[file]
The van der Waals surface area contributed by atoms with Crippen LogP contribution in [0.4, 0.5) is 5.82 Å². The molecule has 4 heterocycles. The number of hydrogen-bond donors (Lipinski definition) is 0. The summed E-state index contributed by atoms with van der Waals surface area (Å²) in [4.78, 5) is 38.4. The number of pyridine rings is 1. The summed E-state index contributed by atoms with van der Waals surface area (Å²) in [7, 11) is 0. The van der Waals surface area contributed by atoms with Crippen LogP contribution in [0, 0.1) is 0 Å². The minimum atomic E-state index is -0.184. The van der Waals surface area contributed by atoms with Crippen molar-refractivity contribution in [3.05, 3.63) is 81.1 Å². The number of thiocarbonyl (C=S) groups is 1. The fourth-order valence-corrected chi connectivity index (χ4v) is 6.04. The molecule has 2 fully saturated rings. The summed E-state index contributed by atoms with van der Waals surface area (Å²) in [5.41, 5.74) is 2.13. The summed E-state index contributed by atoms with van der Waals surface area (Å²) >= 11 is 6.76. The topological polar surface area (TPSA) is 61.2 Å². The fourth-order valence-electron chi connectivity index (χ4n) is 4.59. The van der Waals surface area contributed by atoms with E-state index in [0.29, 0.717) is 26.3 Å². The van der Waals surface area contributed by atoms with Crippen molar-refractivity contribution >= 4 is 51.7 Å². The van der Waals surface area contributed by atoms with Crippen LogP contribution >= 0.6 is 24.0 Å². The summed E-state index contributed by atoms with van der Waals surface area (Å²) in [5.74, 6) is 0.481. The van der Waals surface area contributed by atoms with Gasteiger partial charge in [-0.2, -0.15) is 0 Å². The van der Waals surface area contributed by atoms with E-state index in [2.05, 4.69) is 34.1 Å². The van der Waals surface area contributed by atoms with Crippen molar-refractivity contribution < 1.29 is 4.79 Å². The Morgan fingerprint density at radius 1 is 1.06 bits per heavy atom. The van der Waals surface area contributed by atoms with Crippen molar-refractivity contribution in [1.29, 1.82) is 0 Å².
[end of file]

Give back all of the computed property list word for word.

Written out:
The van der Waals surface area contributed by atoms with Crippen LogP contribution in [0.4, 0.5) is 5.82 Å². The molecule has 4 heterocycles. The number of hydrogen-bond donors (Lipinski definition) is 0. The summed E-state index contributed by atoms with van der Waals surface area (Å²) in [4.78, 5) is 38.4. The number of pyridine rings is 1. The summed E-state index contributed by atoms with van der Waals surface area (Å²) in [7, 11) is 0. The van der Waals surface area contributed by atoms with Crippen LogP contribution in [0, 0.1) is 0 Å². The minimum atomic E-state index is -0.184. The van der Waals surface area contributed by atoms with Crippen molar-refractivity contribution in [3.05, 3.63) is 81.1 Å². The number of thiocarbonyl (C=S) groups is 1. The fourth-order valence-corrected chi connectivity index (χ4v) is 6.04. The molecule has 2 fully saturated rings. The summed E-state index contributed by atoms with van der Waals surface area (Å²) in [5.41, 5.74) is 2.13. The summed E-state index contributed by atoms with van der Waals surface area (Å²) >= 11 is 6.76. The topological polar surface area (TPSA) is 61.2 Å². The fourth-order valence-electron chi connectivity index (χ4n) is 4.59. The van der Waals surface area contributed by atoms with E-state index in [0.29, 0.717) is 26.3 Å². The van der Waals surface area contributed by atoms with Crippen molar-refractivity contribution >= 4 is 51.7 Å². The van der Waals surface area contributed by atoms with Crippen LogP contribution >= 0.6 is 24.0 Å². The summed E-state index contributed by atoms with van der Waals surface area (Å²) in [5.74, 6) is 0.481. The van der Waals surface area contributed by atoms with Gasteiger partial charge in [-0.2, -0.15) is 0 Å². The van der Waals surface area contributed by atoms with E-state index in [2.05, 4.69) is 34.1 Å². The van der Waals surface area contributed by atoms with Crippen molar-refractivity contribution < 1.29 is 4.79 Å². The Morgan fingerprint density at radius 1 is 1.06 bits per heavy atom. The van der Waals surface area contributed by atoms with Crippen molar-refractivity contribution in [1.29, 1.82) is 0 Å².